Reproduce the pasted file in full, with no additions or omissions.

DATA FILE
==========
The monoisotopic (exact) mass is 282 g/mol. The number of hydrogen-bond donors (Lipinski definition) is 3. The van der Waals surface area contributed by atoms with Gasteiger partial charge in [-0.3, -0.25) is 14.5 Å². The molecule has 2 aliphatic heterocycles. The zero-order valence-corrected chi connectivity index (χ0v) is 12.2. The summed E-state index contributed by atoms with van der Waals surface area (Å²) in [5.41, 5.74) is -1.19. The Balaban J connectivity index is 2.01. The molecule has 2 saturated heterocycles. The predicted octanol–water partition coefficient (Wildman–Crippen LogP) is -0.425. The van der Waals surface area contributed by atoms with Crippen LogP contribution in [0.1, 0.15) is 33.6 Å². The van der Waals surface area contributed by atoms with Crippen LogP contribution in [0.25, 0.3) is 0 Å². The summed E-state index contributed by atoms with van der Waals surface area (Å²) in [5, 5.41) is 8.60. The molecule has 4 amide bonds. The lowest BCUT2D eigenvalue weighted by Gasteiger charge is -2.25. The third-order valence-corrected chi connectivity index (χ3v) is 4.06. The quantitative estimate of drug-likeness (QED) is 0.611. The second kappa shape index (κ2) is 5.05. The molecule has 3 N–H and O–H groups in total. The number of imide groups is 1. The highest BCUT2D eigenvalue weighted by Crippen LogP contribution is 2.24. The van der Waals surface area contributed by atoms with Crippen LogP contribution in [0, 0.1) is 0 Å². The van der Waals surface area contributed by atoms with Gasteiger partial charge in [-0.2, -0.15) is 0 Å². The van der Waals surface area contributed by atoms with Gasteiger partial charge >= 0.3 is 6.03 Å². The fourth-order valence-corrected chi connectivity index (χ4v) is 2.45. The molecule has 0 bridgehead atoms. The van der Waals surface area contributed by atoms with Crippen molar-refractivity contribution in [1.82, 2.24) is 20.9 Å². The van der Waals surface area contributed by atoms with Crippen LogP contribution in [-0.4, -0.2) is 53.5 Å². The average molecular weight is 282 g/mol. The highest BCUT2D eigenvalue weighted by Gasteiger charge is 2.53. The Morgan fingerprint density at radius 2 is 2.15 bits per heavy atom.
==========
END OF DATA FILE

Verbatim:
The monoisotopic (exact) mass is 282 g/mol. The number of hydrogen-bond donors (Lipinski definition) is 3. The van der Waals surface area contributed by atoms with Gasteiger partial charge in [-0.3, -0.25) is 14.5 Å². The molecule has 2 aliphatic heterocycles. The zero-order valence-corrected chi connectivity index (χ0v) is 12.2. The summed E-state index contributed by atoms with van der Waals surface area (Å²) in [5.41, 5.74) is -1.19. The Balaban J connectivity index is 2.01. The molecule has 2 saturated heterocycles. The predicted octanol–water partition coefficient (Wildman–Crippen LogP) is -0.425. The van der Waals surface area contributed by atoms with Crippen LogP contribution in [0.1, 0.15) is 33.6 Å². The van der Waals surface area contributed by atoms with Crippen LogP contribution in [0.25, 0.3) is 0 Å². The summed E-state index contributed by atoms with van der Waals surface area (Å²) in [5, 5.41) is 8.60. The molecule has 4 amide bonds. The lowest BCUT2D eigenvalue weighted by Gasteiger charge is -2.25. The third-order valence-corrected chi connectivity index (χ3v) is 4.06. The quantitative estimate of drug-likeness (QED) is 0.611. The second kappa shape index (κ2) is 5.05. The molecule has 3 N–H and O–H groups in total. The number of imide groups is 1. The highest BCUT2D eigenvalue weighted by Crippen LogP contribution is 2.24. The van der Waals surface area contributed by atoms with Crippen LogP contribution in [0, 0.1) is 0 Å². The van der Waals surface area contributed by atoms with Gasteiger partial charge in [-0.2, -0.15) is 0 Å². The van der Waals surface area contributed by atoms with Gasteiger partial charge >= 0.3 is 6.03 Å². The fourth-order valence-corrected chi connectivity index (χ4v) is 2.45. The molecule has 0 bridgehead atoms. The van der Waals surface area contributed by atoms with Crippen molar-refractivity contribution in [1.82, 2.24) is 20.9 Å². The van der Waals surface area contributed by atoms with Crippen LogP contribution in [-0.4, -0.2) is 53.5 Å². The average molecular weight is 282 g/mol. The highest BCUT2D eigenvalue weighted by Gasteiger charge is 2.53. The Morgan fingerprint density at radius 2 is 2.15 bits per heavy atom.